Slava Gerovitch: From Newspeak to Cyberspeak: A History of Soviet Cybernetics (2004)

30 May 2009, dusan

“In this book, Slava Gerovitch argues that Soviet cybernetics was not just an intellectual trend but a social movement for radical reform in science and society as a whole. Followers of cybernetics viewed computer simulation as a universal method of problem solving and the language of cybernetics as a language of objectivity and truth. With this new objectivity, they challenged the existing order of things in economics and politics as well as in science.

The history of Soviet cybernetics followed a curious arc. In the 1950s it was labeled a reactionary pseudoscience and a weapon of imperialist ideology. With the arrival of Khrushchev’s political “thaw,” however, it was seen as an innocent victim of political oppression, and it evolved into a movement for radical reform of the Stalinist system of science. In the early 1960s it was hailed as “science in the service of communism,” but by the end of the decade it had turned into a shallow fashionable trend. Using extensive new archival materials, Gerovitch argues that these fluctuating attitudes reflected profound changes in scientific language and research methodology across disciplines, in power relations within the scientific community, and in the political role of scientists and engineers in Soviet society. His detailed analysis of scientific discourse shows how the Newspeak of the late Stalinist period and the Cyberspeak that challenged it eventually blended into “CyberNewspeak.”"

Published by MIT Press, 2004
ISBN 0262572257, 9780262572255
383 pages

Key terms:
newspeak, Norbert Wiener, dialectical materialism, Soviet Union, machine translation, Moscow University, John von Neumann, structural linguistics, Stalin, Stalinist, information theory, Roman Jakobson, servomechanisms, Andrei Markov, Cold War, Andrei Kolmogorov, Liapunov, entropy, Pavlovian, BESM


PDF (updated on 2017-10-25)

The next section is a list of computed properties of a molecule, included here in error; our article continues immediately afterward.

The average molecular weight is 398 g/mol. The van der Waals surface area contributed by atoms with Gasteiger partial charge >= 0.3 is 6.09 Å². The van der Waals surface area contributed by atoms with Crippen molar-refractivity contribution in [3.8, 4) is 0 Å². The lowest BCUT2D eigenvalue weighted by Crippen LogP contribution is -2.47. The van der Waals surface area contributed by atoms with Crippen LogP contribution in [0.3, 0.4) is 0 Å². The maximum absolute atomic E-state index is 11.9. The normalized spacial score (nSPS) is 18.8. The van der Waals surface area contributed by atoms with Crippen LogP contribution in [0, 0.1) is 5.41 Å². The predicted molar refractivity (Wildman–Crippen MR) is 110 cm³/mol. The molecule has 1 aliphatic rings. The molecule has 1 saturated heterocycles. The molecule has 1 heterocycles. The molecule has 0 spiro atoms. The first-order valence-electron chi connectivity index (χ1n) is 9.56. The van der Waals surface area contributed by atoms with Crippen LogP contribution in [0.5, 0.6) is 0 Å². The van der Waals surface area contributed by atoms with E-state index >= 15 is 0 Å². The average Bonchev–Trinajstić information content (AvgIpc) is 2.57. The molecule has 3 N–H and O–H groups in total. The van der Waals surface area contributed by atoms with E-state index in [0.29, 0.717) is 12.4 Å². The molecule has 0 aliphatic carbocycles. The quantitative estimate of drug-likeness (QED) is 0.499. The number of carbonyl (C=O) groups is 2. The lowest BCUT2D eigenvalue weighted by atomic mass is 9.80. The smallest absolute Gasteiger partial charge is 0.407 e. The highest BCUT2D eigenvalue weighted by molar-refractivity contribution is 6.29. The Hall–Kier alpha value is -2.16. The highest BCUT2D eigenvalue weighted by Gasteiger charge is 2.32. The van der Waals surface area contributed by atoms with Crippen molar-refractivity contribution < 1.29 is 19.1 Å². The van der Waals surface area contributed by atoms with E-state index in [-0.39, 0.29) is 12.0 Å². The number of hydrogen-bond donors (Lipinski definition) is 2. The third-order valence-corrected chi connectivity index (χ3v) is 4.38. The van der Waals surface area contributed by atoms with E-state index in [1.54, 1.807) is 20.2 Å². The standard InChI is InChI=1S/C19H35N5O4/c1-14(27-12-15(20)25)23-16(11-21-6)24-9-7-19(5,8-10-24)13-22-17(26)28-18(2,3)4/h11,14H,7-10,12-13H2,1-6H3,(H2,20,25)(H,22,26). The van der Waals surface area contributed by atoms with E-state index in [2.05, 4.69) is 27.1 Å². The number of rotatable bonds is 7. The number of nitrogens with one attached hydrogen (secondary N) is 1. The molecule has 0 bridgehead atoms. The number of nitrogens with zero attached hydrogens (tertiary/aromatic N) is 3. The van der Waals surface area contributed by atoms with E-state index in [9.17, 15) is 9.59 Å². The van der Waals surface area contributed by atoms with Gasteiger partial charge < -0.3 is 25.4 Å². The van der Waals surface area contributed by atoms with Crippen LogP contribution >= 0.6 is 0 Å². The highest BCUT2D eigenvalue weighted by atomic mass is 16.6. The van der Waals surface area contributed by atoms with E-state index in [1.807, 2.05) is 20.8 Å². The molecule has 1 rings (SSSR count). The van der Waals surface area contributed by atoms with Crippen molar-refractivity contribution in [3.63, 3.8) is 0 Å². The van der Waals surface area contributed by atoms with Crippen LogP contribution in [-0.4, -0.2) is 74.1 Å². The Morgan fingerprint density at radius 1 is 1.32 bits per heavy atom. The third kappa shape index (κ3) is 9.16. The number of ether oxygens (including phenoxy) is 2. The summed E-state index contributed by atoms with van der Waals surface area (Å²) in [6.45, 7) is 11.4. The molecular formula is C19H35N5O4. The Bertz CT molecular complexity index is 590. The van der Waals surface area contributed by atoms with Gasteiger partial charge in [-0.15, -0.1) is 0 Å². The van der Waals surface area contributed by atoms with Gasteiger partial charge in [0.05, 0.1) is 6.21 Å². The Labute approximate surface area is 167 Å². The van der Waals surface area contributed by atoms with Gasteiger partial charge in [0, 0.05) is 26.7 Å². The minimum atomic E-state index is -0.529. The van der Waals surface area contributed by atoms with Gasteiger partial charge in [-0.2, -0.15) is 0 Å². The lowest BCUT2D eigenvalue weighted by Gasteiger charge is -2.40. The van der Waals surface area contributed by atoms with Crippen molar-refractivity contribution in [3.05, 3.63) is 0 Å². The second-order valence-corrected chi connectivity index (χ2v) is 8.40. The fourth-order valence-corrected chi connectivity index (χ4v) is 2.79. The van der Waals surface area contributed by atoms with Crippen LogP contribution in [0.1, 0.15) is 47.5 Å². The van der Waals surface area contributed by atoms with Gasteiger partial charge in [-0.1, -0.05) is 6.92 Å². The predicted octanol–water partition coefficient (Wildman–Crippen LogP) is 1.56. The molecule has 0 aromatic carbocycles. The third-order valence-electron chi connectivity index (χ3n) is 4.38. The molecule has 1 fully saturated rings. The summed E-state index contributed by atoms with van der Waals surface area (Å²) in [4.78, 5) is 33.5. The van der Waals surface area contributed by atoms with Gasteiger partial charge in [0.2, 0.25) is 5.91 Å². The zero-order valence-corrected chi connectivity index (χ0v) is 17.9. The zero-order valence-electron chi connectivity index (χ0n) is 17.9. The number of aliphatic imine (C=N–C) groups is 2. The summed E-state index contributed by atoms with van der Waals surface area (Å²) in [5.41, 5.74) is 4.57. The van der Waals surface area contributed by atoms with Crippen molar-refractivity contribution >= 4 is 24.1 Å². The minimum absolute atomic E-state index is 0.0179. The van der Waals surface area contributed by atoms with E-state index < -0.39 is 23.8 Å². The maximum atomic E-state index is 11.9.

David Harvey: A Brief History of Neoliberalism (2005)

30 May 2009, dusan

Neoliberalism–the doctrine that market exchange is an ethic in itself, capable of acting as a guide for all human action–has become dominant in both thought and practice throughout much of the world since 1970 or so. Writing for a wide audience, David Harvey, author of The New Imperialism and The Condition of Postmodernity, here tells the political-economic story of where neoliberalization came from and how it proliferated on the world stage. Through critical engagement with this history, he constructs a framework, not only for analyzing the political and economic dangers that now surround us, but also for assessing the prospects for the more socially just alternatives being advocated by many oppositional movements.

Published by Oxford University Press, 2005
ISBN: 0199283273, 978-0199283279
254 pages

Key terms:
neoliberal, neoconservative, accumulation by dispossession, South Korea, capital accumulation, chaebols, Argentina, Keynesian, monetarism, foreign direct investment, Indonesia, World Bank, Margaret Thatcher, Mexico, TVEs, capitalist, Chile, Taiwan, Mont Pelerin Society, nomic

google books

PDF (updated on 2012-12-20)

Jacques Rancière: The Future of the Image (2007)

30 May 2009, dusan

A leading philosopher presents a radical manifesto for the future of art and film

In The Future of the Image, Jacques Rancière develops a fascinating new concept of the image in contemporary art, showing how art and politics have always been intrinsically intertwined. Covering a range of art movements, and thinkers such as Foucault, Deleuze, Adorno, Barthes, Lyotard and Greenberg, Rancière argues that contemporary theorists of the image are suffering from religious tendencies. He suggests that there is a stark political choice in art: it can either reinforce a radical democracy, or create a new reactionary mysticism. For Rancière there is never a pure art: the aesthetic revolution will always embrace egalitarian ideals.

Published by Verso, London, 2007
ISBN: 1844671070, 9781844672974
160 pages

Review (Robert Porter)
Review (Brian Dillon)

More info (publisher)
More info (google books)

PDF (Index missing; updated on 2012-7-14)